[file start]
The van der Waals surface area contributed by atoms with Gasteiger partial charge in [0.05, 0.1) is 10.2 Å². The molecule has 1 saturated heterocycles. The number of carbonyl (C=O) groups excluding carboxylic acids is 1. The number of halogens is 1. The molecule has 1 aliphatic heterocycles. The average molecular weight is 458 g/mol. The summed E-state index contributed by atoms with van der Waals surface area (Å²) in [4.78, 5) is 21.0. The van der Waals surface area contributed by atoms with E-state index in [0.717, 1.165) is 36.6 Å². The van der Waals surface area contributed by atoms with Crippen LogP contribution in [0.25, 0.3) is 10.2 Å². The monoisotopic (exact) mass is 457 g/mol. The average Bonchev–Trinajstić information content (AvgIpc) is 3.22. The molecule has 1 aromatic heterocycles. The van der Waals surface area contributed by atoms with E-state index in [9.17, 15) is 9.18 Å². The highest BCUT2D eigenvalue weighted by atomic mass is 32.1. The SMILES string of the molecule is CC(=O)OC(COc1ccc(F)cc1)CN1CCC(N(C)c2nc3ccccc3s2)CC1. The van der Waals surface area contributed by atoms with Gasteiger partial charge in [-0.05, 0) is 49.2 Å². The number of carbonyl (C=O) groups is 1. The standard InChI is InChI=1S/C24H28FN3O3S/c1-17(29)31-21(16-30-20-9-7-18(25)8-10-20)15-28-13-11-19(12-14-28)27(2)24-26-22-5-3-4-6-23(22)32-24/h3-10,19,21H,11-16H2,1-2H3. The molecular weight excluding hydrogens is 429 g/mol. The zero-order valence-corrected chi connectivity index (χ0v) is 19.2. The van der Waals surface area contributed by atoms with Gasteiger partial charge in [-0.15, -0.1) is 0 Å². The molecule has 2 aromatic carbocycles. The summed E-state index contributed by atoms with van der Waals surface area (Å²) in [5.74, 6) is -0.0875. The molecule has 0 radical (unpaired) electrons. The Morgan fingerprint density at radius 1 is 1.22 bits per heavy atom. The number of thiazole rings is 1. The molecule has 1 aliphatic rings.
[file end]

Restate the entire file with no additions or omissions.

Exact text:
The van der Waals surface area contributed by atoms with Gasteiger partial charge in [0.05, 0.1) is 10.2 Å². The molecule has 1 saturated heterocycles. The number of carbonyl (C=O) groups excluding carboxylic acids is 1. The number of halogens is 1. The molecule has 1 aliphatic heterocycles. The average molecular weight is 458 g/mol. The summed E-state index contributed by atoms with van der Waals surface area (Å²) in [4.78, 5) is 21.0. The van der Waals surface area contributed by atoms with E-state index in [0.717, 1.165) is 36.6 Å². The van der Waals surface area contributed by atoms with Crippen LogP contribution in [0.25, 0.3) is 10.2 Å². The monoisotopic (exact) mass is 457 g/mol. The average Bonchev–Trinajstić information content (AvgIpc) is 3.22. The molecule has 1 aromatic heterocycles. The van der Waals surface area contributed by atoms with E-state index in [9.17, 15) is 9.18 Å². The highest BCUT2D eigenvalue weighted by atomic mass is 32.1. The SMILES string of the molecule is CC(=O)OC(COc1ccc(F)cc1)CN1CCC(N(C)c2nc3ccccc3s2)CC1. The van der Waals surface area contributed by atoms with Gasteiger partial charge in [-0.05, 0) is 49.2 Å². The number of carbonyl (C=O) groups is 1. The standard InChI is InChI=1S/C24H28FN3O3S/c1-17(29)31-21(16-30-20-9-7-18(25)8-10-20)15-28-13-11-19(12-14-28)27(2)24-26-22-5-3-4-6-23(22)32-24/h3-10,19,21H,11-16H2,1-2H3. The molecular weight excluding hydrogens is 429 g/mol. The zero-order valence-corrected chi connectivity index (χ0v) is 19.2. The van der Waals surface area contributed by atoms with Gasteiger partial charge in [-0.15, -0.1) is 0 Å². The molecule has 2 aromatic carbocycles. The summed E-state index contributed by atoms with van der Waals surface area (Å²) in [5.74, 6) is -0.0875. The molecule has 0 radical (unpaired) electrons. The Morgan fingerprint density at radius 1 is 1.22 bits per heavy atom. The number of thiazole rings is 1. The molecule has 1 aliphatic rings.